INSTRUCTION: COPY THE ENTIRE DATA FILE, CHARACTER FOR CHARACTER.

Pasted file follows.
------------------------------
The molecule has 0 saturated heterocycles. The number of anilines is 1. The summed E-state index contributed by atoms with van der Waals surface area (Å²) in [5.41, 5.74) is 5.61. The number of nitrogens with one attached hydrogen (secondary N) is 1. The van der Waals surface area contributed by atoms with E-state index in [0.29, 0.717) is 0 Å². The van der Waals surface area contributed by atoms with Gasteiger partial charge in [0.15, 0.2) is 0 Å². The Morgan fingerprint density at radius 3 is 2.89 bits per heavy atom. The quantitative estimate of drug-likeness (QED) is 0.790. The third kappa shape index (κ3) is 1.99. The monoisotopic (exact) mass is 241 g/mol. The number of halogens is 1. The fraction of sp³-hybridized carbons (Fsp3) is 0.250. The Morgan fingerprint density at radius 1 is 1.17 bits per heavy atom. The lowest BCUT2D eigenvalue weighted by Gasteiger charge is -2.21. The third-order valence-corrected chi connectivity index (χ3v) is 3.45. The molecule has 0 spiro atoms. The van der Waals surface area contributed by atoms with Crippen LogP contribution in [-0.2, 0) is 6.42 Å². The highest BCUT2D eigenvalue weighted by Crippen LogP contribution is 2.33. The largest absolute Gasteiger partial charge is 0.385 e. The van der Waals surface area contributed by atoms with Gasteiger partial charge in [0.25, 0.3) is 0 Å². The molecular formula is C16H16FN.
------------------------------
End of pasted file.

The molecule has 0 saturated heterocycles. The number of anilines is 1. The summed E-state index contributed by atoms with van der Waals surface area (Å²) in [5.41, 5.74) is 5.61. The number of nitrogens with one attached hydrogen (secondary N) is 1. The van der Waals surface area contributed by atoms with E-state index in [0.29, 0.717) is 0 Å². The van der Waals surface area contributed by atoms with Gasteiger partial charge in [0.15, 0.2) is 0 Å². The Morgan fingerprint density at radius 3 is 2.89 bits per heavy atom. The quantitative estimate of drug-likeness (QED) is 0.790. The third kappa shape index (κ3) is 1.99. The monoisotopic (exact) mass is 241 g/mol. The number of halogens is 1. The fraction of sp³-hybridized carbons (Fsp3) is 0.250. The Morgan fingerprint density at radius 1 is 1.17 bits per heavy atom. The lowest BCUT2D eigenvalue weighted by Gasteiger charge is -2.21. The third-order valence-corrected chi connectivity index (χ3v) is 3.45. The molecule has 0 spiro atoms. The van der Waals surface area contributed by atoms with Crippen LogP contribution in [-0.2, 0) is 6.42 Å². The highest BCUT2D eigenvalue weighted by Crippen LogP contribution is 2.33. The largest absolute Gasteiger partial charge is 0.385 e. The van der Waals surface area contributed by atoms with Gasteiger partial charge in [0.25, 0.3) is 0 Å². The molecular formula is C16H16FN.